HRDG 4630 - Absence and Leave - Section E - Subsection a

HRDG 4630 - Absence and Leave - Section E - Subsection a

Subchapter 4630 - Absence and Leave 
Section E - Nonpay Status
Subsection a - Leave Without Pay

 


Return to 4630 Table of Contents

Leave Without Pay

Leave without pay (LWOP) is a temporary absence from duty, without pay, which may be granted at the employee's request. The voluntary basis for LWOP distinguishes it from nonpay status resulting from AWOL, furlough, or suspension. Except as noted below, approval of LWOP is discretionary. LWOP may be denied, for example, if the employee's services are required, if the employee has not provided adequate documentation, or if the employee has not followed prescribed procedures for requesting the leave.

Approval of application for LWOP is mandatory for:

  • Military training or active duty for members of the Reserves or National Guard, who are not entitled to, or have exhausted their military leave;
  • Medical treatment for disabled veterans;
  • Employees exercising LWOP rights under the Family and Medical Leave Act; and
  • Employees to fulfill certain family obligations (up to 24 hours of LWOP each year).
Amount of LWOP That May Be Granted An approving official may grant LWOP without regard to the amount of annual or sick leave to an employee's credit.
Requesting LWOP for 30 Days or Less The following table describes responsibilities and procedures for requesting LWOP for up to 30 calendar days:
Step Who: Does what:
1 Employee

Submits application for leave to the supervisor, in advance if possible. The request should include:

  • Explanation of circumstances surrounding the request, and
  • Medical certificate if the absence is for medical reasons.
2 Supervisor/Approving Official Reviews and approves/disapproves request.
   

Is the LWOP request for 80 hours or more and for OWCP purposes?

  • If YES, proceed through steps 3 and 4.
  • If NO, further action is not required.
3 Supervisor or other designated official, as appropriate Initiates an SF-52, Request for Personnel Action, for approved LWOP of 80 hours or more, indicating anticipated not-to-exceed date, and submits through appropriate channels to the SPO.
4 Supervisor or other designated official, as appropriate Initiates another SF-52 to place the employee back in pay status when he/she returns to duty.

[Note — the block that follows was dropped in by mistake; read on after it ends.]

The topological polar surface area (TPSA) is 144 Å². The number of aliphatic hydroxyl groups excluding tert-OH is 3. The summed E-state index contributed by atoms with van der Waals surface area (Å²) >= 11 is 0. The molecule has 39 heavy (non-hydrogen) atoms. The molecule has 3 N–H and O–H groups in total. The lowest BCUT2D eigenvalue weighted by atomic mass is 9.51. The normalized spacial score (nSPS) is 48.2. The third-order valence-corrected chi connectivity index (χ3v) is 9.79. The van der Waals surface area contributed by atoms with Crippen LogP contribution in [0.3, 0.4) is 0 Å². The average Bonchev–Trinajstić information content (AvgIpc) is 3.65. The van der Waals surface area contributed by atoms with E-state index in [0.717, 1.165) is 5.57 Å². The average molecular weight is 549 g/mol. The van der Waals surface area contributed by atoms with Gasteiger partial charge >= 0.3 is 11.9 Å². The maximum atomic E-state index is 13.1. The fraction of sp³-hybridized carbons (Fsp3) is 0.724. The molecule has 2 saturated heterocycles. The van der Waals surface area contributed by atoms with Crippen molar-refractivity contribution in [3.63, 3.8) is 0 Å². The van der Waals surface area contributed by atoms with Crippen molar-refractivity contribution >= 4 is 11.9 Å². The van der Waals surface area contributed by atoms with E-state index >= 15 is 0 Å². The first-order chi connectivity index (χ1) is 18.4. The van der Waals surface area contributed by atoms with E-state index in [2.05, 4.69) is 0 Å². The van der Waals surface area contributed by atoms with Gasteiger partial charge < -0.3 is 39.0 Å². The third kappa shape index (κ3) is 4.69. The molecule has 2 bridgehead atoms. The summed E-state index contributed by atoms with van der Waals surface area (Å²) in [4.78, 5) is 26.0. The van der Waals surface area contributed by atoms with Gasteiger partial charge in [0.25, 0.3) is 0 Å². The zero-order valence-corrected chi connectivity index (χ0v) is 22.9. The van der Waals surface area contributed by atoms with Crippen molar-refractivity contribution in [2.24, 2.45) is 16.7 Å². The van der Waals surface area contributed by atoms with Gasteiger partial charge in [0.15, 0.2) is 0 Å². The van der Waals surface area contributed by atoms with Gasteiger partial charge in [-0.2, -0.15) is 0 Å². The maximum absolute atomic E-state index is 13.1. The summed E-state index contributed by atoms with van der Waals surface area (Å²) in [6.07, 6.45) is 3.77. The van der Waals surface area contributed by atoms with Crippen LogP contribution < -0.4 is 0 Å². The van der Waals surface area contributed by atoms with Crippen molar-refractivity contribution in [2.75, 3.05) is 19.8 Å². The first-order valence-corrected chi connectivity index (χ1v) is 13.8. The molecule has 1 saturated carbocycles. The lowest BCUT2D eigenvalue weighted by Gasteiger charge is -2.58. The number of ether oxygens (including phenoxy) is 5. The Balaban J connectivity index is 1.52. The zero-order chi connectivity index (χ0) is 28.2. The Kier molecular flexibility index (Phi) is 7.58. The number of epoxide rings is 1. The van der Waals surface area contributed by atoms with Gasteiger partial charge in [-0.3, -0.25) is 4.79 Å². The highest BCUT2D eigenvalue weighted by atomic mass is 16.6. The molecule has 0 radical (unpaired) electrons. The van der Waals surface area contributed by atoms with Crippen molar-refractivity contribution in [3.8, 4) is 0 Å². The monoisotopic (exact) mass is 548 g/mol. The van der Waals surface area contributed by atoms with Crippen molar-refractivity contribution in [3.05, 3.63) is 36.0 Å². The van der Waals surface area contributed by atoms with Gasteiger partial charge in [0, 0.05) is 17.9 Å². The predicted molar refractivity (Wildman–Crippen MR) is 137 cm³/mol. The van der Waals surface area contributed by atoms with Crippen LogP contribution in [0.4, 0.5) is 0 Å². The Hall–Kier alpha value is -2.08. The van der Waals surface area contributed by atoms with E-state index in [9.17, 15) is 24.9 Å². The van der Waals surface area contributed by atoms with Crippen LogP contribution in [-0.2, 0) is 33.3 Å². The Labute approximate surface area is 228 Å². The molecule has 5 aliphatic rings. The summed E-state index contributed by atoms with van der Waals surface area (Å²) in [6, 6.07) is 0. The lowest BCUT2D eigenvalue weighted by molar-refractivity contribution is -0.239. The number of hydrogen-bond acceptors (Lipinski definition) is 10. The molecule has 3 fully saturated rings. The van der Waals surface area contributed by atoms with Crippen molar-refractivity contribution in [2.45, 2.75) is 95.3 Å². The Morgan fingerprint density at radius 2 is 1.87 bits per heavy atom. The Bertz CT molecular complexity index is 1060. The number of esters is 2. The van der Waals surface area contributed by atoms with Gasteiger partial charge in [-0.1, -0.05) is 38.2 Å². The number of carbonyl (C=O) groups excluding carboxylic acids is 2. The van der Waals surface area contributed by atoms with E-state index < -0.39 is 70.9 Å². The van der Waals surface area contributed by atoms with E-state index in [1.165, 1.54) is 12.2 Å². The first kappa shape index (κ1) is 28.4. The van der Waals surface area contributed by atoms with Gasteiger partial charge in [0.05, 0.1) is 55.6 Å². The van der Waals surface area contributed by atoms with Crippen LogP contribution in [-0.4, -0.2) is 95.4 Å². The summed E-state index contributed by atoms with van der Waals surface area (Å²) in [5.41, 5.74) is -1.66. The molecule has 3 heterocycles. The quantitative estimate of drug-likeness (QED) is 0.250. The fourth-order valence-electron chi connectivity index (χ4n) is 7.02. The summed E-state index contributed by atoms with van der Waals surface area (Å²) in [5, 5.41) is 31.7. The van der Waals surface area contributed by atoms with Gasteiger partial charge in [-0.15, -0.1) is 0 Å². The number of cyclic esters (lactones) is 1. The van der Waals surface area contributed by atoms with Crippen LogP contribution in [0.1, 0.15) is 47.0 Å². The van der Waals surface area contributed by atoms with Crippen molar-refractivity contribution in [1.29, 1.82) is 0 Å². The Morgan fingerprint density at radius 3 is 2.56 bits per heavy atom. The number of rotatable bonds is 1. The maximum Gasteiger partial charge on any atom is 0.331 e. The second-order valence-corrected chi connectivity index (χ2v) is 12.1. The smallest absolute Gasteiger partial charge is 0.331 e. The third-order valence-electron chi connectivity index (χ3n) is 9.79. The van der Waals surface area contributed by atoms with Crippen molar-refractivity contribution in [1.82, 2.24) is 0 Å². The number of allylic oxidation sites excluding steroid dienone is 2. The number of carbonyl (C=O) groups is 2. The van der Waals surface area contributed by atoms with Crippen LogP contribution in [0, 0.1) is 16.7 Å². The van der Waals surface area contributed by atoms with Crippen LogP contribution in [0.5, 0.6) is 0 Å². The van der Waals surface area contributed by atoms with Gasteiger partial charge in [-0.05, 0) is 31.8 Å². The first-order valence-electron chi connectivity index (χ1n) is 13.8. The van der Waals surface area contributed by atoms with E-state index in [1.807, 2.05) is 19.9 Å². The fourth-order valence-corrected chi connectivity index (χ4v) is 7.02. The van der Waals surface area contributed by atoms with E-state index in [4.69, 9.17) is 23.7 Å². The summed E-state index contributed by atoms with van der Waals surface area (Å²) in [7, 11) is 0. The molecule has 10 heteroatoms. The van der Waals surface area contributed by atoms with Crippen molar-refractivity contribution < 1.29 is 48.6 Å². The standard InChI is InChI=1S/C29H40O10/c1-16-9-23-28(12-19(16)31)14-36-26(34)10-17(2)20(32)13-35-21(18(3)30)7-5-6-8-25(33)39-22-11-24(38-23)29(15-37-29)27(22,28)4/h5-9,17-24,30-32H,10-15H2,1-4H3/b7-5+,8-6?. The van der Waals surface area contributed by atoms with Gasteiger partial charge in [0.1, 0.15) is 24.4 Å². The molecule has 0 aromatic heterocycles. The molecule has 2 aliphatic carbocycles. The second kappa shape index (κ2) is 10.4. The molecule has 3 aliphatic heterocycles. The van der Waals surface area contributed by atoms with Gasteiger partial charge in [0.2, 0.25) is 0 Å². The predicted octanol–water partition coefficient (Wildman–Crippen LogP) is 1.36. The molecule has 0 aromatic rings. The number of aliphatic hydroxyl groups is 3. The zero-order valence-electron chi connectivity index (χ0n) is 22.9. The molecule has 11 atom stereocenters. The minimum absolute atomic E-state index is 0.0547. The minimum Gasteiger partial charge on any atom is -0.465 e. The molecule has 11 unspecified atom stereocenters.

Requesting LWOP for More Than 30 Days

LWOP for more than 30 calendar days is considered extended LWOP. It may not be taken without supervisory approval except in emergencies. Initial grants and extensions are limited to 1 year at a time.

The following table describes responsibilities and procedures for requesting LWOP for more than 30 days: 

Step: Who: Does what:
1 Employee

Submits application for leave to the supervisor, in advance if possible. The request should include:

  • Explanation of circumstances surrounding the request, and
  • Medical certificate if the absence is for medical reasons.
2 Supervisor/Approving Official Reviews and approves/disapproves request.
3 Supervisor or other designated official, as appropriate Initiates SF-52 for approved extended LWOP, indicating anticipated not-to-exceed date, and submits through appropriate channels to SPO.
4 Supervisor or other designated official, as appropriate Initiates additional SF-52's for any extensions of initial LWOP request, indicating anticipated not-to-exceed date, and submits through appropriate channels to SPO.
5 Supervisor or other designated official, as appropriate Initiates SF-52 to place the employee back in pay status when he/she returns to duty, and submits through appropriate channels to SPO.
Special Consideration

Unless there are special considerations, employees should request LWOP only when they intend to return to duty.

When reviewing requests for extended LWOP, approving officials should be liberal in approving LWOP for:

  • Employees whose application for disability compensation or disability retirement is pending.
  • Employees receiving workers' compensation benefits, unless it is known that they are permanently disabled. In these cases, supervisors should contact their servicing staffing specialist.
  • Employees who have an illness or disability as certified by a medical certificate or other acceptable evidence, unless such evidence indicates that the employee will not return to duty. In these cases, supervisors should contact their servicing staffing specialist.